Dos and Don’ts of Dog Grooming at Home
We all love that fresh-from-the-salon feel and few things are cuter than picking your up from her grooming appointment, complete with a bow in her hair. Any professional groomer will tell you that it’s not an easy task bathing, trimming, and clipping a dog. There’s a reason the profession exists, after all.
But for the days when schedules don’t line up, or maybe your dog prefers to not visit a groomer, here are the dos and don’ts of grooming at home:
Invest in the right tools
If you want to do it right, take the time to research and stock up on the proper tools. You don’t need an industrial-size dog wash, but opting for a trusted dog-specific shampoo instead of reaching for your Dove is key. Your dog’s skin is much different from your own, so it’s important to give it the nutrients and moisture it requires.
Also, human clippers are a no-go. It’s worth it to invest in dog-specific clippers to get through any undercoat or curly coat patterns. Plus, you won’t have to pick dog hair off your clipper the next time you use them for yourself. Just remember to use care when clipping your dog. They most likely won’t hold still and it takes time and cautiousness to keep them safe from injury.
Test the water temperature
Nobody wants to be sitting in a scalding hot bath or freezing the entire team. As you get your dog ready to be sudsy, test the water temperature. A warm-to-the-touch temperature is likely just the spot your dog wants it. If it’s too cold for you or burns your skin, then it won’t be comfortable for him either.
You’re not a professional dog groomer and that’s fine. So, don’t put pressure on yourself to do it exactly how they do. Take your time and provide a safe, secure environment for you and your dog. If it feels overwhelming, or maybe your dog just outweighs you, ask for some help. And remember, you’ll get better with each grooming session.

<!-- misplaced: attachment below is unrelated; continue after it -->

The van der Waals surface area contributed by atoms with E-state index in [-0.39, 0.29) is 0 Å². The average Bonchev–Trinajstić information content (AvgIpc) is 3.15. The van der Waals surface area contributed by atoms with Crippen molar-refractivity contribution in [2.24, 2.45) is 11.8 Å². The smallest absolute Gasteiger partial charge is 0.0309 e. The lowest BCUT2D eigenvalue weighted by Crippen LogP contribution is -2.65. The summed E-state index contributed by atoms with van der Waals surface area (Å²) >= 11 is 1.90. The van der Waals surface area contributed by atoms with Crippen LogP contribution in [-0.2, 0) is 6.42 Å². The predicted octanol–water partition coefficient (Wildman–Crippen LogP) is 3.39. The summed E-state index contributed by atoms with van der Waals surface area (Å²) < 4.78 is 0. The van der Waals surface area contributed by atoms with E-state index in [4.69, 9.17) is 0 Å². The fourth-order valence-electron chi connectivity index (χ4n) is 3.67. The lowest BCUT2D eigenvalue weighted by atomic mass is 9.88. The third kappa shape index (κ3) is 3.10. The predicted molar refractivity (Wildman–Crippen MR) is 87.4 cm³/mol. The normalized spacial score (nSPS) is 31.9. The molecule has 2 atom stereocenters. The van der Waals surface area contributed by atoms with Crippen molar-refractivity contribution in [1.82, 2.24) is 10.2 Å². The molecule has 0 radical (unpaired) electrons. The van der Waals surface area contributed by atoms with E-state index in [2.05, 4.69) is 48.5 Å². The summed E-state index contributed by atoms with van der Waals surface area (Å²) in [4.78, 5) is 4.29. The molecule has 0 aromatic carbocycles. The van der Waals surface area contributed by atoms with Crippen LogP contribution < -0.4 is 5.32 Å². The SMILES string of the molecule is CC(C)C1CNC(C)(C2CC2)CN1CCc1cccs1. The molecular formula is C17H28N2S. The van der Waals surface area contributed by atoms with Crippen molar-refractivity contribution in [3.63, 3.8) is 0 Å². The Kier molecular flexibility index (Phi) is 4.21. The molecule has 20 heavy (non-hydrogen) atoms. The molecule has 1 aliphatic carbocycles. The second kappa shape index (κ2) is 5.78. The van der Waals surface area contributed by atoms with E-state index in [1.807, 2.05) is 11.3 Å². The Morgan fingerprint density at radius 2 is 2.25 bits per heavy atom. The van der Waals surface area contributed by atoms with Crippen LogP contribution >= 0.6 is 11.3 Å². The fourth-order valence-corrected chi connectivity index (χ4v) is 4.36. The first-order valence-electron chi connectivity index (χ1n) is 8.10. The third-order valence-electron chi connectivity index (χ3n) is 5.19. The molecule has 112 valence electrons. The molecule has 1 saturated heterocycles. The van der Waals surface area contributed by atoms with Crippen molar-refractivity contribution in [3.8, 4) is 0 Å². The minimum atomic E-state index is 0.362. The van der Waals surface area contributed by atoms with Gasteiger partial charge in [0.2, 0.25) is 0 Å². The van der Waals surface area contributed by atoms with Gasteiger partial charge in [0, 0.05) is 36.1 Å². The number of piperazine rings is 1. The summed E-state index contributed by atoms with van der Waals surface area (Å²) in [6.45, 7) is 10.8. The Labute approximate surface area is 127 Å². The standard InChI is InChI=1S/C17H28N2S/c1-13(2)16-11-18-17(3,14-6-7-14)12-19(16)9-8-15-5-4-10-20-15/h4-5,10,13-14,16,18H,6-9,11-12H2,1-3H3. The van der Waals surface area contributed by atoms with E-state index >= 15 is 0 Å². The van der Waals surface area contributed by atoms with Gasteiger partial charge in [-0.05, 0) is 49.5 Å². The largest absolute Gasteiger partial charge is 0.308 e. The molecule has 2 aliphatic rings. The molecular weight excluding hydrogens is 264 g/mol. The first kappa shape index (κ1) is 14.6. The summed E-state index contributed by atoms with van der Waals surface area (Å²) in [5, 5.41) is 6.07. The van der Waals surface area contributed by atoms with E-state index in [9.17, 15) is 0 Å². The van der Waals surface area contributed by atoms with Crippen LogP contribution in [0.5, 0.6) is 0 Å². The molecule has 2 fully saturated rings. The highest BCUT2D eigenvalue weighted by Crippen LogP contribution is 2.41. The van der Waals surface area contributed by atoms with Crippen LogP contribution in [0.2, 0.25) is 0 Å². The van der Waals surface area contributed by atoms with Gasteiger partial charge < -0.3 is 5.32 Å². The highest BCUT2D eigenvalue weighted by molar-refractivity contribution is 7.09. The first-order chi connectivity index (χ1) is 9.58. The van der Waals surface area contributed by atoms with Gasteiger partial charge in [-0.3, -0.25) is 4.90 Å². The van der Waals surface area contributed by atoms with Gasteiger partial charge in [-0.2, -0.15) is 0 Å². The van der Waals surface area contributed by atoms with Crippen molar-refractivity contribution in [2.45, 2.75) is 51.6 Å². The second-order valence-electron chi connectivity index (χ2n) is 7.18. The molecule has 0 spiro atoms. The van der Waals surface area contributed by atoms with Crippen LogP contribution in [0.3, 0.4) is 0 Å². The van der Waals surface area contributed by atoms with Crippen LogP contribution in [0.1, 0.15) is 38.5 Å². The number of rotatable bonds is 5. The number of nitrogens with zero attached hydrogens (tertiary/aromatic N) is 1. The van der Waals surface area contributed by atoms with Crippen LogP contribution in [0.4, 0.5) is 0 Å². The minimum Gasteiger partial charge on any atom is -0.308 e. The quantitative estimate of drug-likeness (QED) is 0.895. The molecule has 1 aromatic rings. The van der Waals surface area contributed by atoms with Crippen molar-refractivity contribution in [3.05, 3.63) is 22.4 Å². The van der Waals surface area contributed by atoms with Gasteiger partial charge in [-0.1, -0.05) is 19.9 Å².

Brush your dog daily
If your dog has a longer coat, like a golden retriever, doodle, or most small dogs, it is important to make sure they are brushed regularly. Regular brushing can keep the hair from getting tangled and save your dog from the dreaded shave down from matting. This could also save you money and save your dog from the extra time and pain caused by groomers needing to remove matting. Don’t know what tools to use? Ask your groomer, they are happy to help.
Bathe too often
Your dog’s skin isn’t meant to be bathed daily. Overbathing can lead to dry, irritated skin and itchiness. As a rule of thumb, your dog should be bathed every 10-14 days. Now, this is not a hard and fast rule – use your best judgment, especially if your dog is active or has gotten noticeably dirty.
On the flip side, don’t go too long between washes and grooming either. This can cause dirt build-up and matting in the fur.
Trim nails too short
This is well-known, but worth reiterating. Trimming your dog’s nails requires a bit of finesse. You want to avoid the quick of the nail, the sensitive tissue that can bleed when cut. Take your time with nail trims and provide any necessary distraction for your dog – treats are wonderful! When in doubt, it’s best to play it safe and ask for assistance from someone with experience or a quick trip to the vet.
Remember most dogs should be professionally groomed once every 6-8 weeks. Most groomers also have quick stop in services for things like nail trims and face trimming if you don’t want to try these things at home.